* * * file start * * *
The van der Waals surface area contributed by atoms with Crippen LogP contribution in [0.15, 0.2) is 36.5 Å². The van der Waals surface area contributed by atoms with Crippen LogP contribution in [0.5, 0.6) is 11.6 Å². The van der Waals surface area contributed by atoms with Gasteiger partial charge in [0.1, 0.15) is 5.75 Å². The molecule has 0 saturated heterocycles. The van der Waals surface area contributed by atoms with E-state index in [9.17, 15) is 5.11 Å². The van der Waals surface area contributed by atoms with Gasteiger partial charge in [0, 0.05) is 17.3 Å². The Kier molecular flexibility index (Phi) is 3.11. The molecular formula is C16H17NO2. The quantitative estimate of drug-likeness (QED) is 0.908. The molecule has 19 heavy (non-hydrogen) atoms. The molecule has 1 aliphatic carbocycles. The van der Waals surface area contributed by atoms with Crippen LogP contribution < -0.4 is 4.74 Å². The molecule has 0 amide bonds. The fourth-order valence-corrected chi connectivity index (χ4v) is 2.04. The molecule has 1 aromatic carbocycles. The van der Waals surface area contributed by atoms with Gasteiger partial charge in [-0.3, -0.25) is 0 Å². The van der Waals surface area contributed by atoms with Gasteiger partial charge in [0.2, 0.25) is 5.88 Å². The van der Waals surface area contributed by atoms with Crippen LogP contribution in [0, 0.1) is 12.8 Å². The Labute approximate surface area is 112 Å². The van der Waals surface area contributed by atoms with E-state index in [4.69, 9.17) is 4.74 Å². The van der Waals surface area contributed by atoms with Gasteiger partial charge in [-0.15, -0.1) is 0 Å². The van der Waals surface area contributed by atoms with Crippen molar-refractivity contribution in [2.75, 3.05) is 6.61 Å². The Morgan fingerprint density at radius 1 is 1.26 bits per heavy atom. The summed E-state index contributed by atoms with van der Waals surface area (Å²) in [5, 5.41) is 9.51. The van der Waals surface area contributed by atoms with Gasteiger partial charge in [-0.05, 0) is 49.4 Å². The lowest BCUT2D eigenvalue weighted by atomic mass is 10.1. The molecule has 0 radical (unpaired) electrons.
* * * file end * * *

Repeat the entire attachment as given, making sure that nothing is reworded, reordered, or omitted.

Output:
The van der Waals surface area contributed by atoms with Crippen LogP contribution in [0.15, 0.2) is 36.5 Å². The van der Waals surface area contributed by atoms with Crippen LogP contribution in [0.5, 0.6) is 11.6 Å². The van der Waals surface area contributed by atoms with Gasteiger partial charge in [0.1, 0.15) is 5.75 Å². The molecule has 0 saturated heterocycles. The van der Waals surface area contributed by atoms with E-state index in [9.17, 15) is 5.11 Å². The van der Waals surface area contributed by atoms with Gasteiger partial charge in [0, 0.05) is 17.3 Å². The Kier molecular flexibility index (Phi) is 3.11. The molecular formula is C16H17NO2. The quantitative estimate of drug-likeness (QED) is 0.908. The molecule has 19 heavy (non-hydrogen) atoms. The molecule has 1 aliphatic carbocycles. The van der Waals surface area contributed by atoms with Crippen LogP contribution < -0.4 is 4.74 Å². The molecule has 0 amide bonds. The fourth-order valence-corrected chi connectivity index (χ4v) is 2.04. The molecule has 1 aromatic carbocycles. The van der Waals surface area contributed by atoms with Gasteiger partial charge in [-0.3, -0.25) is 0 Å². The van der Waals surface area contributed by atoms with Gasteiger partial charge in [0.2, 0.25) is 5.88 Å². The van der Waals surface area contributed by atoms with Crippen LogP contribution in [0, 0.1) is 12.8 Å². The Labute approximate surface area is 112 Å². The van der Waals surface area contributed by atoms with E-state index in [4.69, 9.17) is 4.74 Å². The van der Waals surface area contributed by atoms with Gasteiger partial charge in [-0.15, -0.1) is 0 Å². The van der Waals surface area contributed by atoms with Crippen molar-refractivity contribution in [2.75, 3.05) is 6.61 Å². The Morgan fingerprint density at radius 1 is 1.26 bits per heavy atom. The summed E-state index contributed by atoms with van der Waals surface area (Å²) in [5, 5.41) is 9.51. The van der Waals surface area contributed by atoms with Gasteiger partial charge in [-0.05, 0) is 49.4 Å². The lowest BCUT2D eigenvalue weighted by atomic mass is 10.1. The molecule has 0 radical (unpaired) electrons.